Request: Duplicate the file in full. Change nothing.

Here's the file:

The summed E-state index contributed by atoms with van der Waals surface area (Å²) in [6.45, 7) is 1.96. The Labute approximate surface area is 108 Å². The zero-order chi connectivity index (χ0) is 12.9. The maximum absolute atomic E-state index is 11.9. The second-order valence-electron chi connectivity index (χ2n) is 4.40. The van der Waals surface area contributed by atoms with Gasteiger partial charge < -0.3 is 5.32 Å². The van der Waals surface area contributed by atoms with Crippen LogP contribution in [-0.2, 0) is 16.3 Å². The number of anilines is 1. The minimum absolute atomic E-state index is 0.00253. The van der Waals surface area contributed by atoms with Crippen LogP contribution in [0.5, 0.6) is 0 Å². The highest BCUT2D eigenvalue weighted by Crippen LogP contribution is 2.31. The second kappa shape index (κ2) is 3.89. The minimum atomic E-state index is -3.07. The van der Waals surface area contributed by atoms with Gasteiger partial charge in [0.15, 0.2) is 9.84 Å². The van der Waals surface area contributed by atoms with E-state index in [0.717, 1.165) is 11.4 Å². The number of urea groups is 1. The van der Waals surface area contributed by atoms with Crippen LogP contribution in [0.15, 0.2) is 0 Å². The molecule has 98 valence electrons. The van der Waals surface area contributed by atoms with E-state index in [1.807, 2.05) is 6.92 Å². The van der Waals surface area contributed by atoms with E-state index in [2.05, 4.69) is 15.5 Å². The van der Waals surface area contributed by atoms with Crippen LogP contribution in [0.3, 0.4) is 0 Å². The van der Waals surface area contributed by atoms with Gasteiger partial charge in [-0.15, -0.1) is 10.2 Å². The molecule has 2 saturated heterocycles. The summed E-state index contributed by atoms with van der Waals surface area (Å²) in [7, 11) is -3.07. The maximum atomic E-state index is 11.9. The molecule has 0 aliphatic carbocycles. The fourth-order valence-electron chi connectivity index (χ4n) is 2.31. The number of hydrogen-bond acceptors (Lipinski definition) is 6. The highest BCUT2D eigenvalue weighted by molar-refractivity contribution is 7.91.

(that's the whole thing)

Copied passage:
The summed E-state index contributed by atoms with van der Waals surface area (Å²) in [6.45, 7) is 1.96. The Labute approximate surface area is 108 Å². The zero-order chi connectivity index (χ0) is 12.9. The maximum absolute atomic E-state index is 11.9. The second-order valence-electron chi connectivity index (χ2n) is 4.40. The van der Waals surface area contributed by atoms with Gasteiger partial charge < -0.3 is 5.32 Å². The van der Waals surface area contributed by atoms with Crippen LogP contribution in [-0.2, 0) is 16.3 Å². The number of anilines is 1. The minimum absolute atomic E-state index is 0.00253. The van der Waals surface area contributed by atoms with Crippen LogP contribution in [0.5, 0.6) is 0 Å². The highest BCUT2D eigenvalue weighted by Crippen LogP contribution is 2.31. The second kappa shape index (κ2) is 3.89. The minimum atomic E-state index is -3.07. The van der Waals surface area contributed by atoms with Gasteiger partial charge in [0.15, 0.2) is 9.84 Å². The van der Waals surface area contributed by atoms with E-state index in [0.717, 1.165) is 11.4 Å². The number of urea groups is 1. The van der Waals surface area contributed by atoms with Crippen LogP contribution in [0.15, 0.2) is 0 Å². The molecule has 98 valence electrons. The van der Waals surface area contributed by atoms with E-state index in [1.807, 2.05) is 6.92 Å². The van der Waals surface area contributed by atoms with E-state index in [2.05, 4.69) is 15.5 Å². The van der Waals surface area contributed by atoms with Crippen LogP contribution in [0.3, 0.4) is 0 Å². The van der Waals surface area contributed by atoms with Gasteiger partial charge in [-0.15, -0.1) is 10.2 Å². The molecule has 2 saturated heterocycles. The summed E-state index contributed by atoms with van der Waals surface area (Å²) in [7, 11) is -3.07. The maximum atomic E-state index is 11.9. The molecule has 0 aliphatic carbocycles. The fourth-order valence-electron chi connectivity index (χ4n) is 2.31. The number of hydrogen-bond acceptors (Lipinski definition) is 6. The highest BCUT2D eigenvalue weighted by molar-refractivity contribution is 7.91.